When you execute the script, you just have to confirm (or modify) the number of different
leaf models you want to use, input the name of your Placement Surface object, and enter
the number of copies you want of each leaf variation.

Execute the script. And after all the calculations and setup, your scene should be ready to play
and sim. By default, script hides low-res leaves and leaves high-res leaves visible. If you hide the
high-res and show the low-res instead, your simulation will go faster (for display reasons). You can
cache it, and then bring back on the high-res leaves for playblasting/rendering.

You will probably want to tweak the parameters of the nCloth object, to adapt to your scene
scale and/or desired behaviour. The default settings are suposed to work pretty well with a real scale
(leaves aproximately 10cm large). The script sets the following parameters to these values:

Space Scale: 0.05
Use Plane: true
SubSteps: 12
Collision Iterations: 16
Start Frame: 1
Thickness: 0.3
Lift: 0.6
Drag: 0.6
Mass: 5
Bend Resistance: 5

So if things look weird for your specific scale, these could be the first parameters to adjust: Space Scale,
Thickness, Lift, Drag, Mass and Bend Resistance.

After running the script, you can add fields or collisions to the nCloth sim.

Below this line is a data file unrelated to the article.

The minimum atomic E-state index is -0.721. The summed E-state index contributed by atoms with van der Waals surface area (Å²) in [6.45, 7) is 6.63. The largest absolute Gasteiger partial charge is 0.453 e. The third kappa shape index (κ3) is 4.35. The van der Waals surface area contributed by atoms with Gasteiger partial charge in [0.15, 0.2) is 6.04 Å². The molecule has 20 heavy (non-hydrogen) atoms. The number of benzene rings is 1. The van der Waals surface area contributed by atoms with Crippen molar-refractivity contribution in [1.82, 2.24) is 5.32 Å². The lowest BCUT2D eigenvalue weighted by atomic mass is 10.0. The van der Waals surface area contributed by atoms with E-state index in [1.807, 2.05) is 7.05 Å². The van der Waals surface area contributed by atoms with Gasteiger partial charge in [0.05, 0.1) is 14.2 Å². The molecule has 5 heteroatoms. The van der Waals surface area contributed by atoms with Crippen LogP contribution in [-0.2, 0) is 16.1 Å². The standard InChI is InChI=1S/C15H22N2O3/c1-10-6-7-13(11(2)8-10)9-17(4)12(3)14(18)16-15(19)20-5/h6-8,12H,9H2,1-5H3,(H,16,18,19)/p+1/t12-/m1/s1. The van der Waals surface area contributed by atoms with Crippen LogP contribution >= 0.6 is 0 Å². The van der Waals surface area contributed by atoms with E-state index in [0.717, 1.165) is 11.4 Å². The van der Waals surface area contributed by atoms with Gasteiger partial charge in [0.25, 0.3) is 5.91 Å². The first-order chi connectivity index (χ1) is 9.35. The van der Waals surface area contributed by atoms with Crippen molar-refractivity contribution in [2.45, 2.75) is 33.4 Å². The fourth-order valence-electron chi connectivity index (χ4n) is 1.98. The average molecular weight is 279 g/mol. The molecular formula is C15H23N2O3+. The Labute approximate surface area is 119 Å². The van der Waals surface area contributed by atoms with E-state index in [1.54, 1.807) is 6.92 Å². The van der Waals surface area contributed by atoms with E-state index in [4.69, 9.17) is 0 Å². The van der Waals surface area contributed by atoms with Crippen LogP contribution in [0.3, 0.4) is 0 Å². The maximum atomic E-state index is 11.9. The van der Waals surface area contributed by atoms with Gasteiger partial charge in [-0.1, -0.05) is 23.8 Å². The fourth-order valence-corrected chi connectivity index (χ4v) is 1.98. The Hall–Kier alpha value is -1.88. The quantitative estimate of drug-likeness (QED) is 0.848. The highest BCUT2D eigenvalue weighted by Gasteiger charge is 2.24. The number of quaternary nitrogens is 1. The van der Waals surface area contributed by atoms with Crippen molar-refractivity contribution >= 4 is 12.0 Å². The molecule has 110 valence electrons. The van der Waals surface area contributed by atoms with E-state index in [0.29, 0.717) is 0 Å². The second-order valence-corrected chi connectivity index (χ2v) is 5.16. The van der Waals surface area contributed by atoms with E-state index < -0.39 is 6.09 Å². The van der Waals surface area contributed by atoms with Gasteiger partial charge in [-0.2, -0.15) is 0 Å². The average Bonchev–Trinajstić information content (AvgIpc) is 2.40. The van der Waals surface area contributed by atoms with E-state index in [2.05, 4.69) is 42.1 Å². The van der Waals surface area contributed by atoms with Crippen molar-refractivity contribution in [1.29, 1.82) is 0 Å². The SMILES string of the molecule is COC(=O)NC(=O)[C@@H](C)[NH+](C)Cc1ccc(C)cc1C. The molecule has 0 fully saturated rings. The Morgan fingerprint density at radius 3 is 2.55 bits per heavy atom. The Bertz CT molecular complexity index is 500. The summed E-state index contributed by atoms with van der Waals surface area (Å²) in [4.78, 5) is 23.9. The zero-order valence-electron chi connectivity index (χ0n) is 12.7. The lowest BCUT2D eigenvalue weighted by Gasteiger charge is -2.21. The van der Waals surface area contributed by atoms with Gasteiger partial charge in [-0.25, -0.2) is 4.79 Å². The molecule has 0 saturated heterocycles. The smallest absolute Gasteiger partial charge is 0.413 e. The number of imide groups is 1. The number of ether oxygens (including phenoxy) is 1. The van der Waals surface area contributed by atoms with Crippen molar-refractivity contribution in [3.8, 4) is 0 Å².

With this script you will find a test scene, called "autumnLeaves_testScene.ma". It´s an example of how to
set your scene before using Autumn Leaves. Just open it, and launch the AutumnLeaves MEL script. Leave
everything at default, and set up the number of copies (around 20 is a good value), then run, and you should
see the pretty leaves flying around.

The leaf models in this scene were modeled and kindly donated by Bego Gonzalez. Feel free to use them for your
animations, as long as proper credit is given to her (and to me, if you use the script ;).


- more precise check for intersections.
- more scatter options:
- scatter leaves on an object's surface (make it work for Poly)
- scatter leaves in an object's volume
- scatter leaves at particles
- option to have other names for leaf models.


Glenn said...

Hi Marcel!

Fantastic work! This is such a commonly needed effect, this tool will be valuable to many artists. And congrats on Planet 51, I'm really looking forward to it! The designs looks awesome. Are you working on a new project yet?



Mayec said...

Hi Glenn. Thanks for your comment. I have to point out that my name is not Marcel, but Mayec. ;)

I'm glad to hear this tool could be useful! be sure to let me know if you use it, and if you miss anything.

Since a few months ago I am at MPC, London. For the moment, I´m working on Ridley Scott´s Robin Hood film.

Anonymous said...

The information here is great. I will invite my friends here.


Anonymous said...

Don t work on maya 2012?
Thks for ur script

Mayec said...

I have never tried the script in Maya 2012, so it's possible that it doesn't work in that version. If you find that kind of incompatibility in one of my scripts, feel free to send me an email detailing your findings, and I'll try to look into it and see if it can be easily fixed.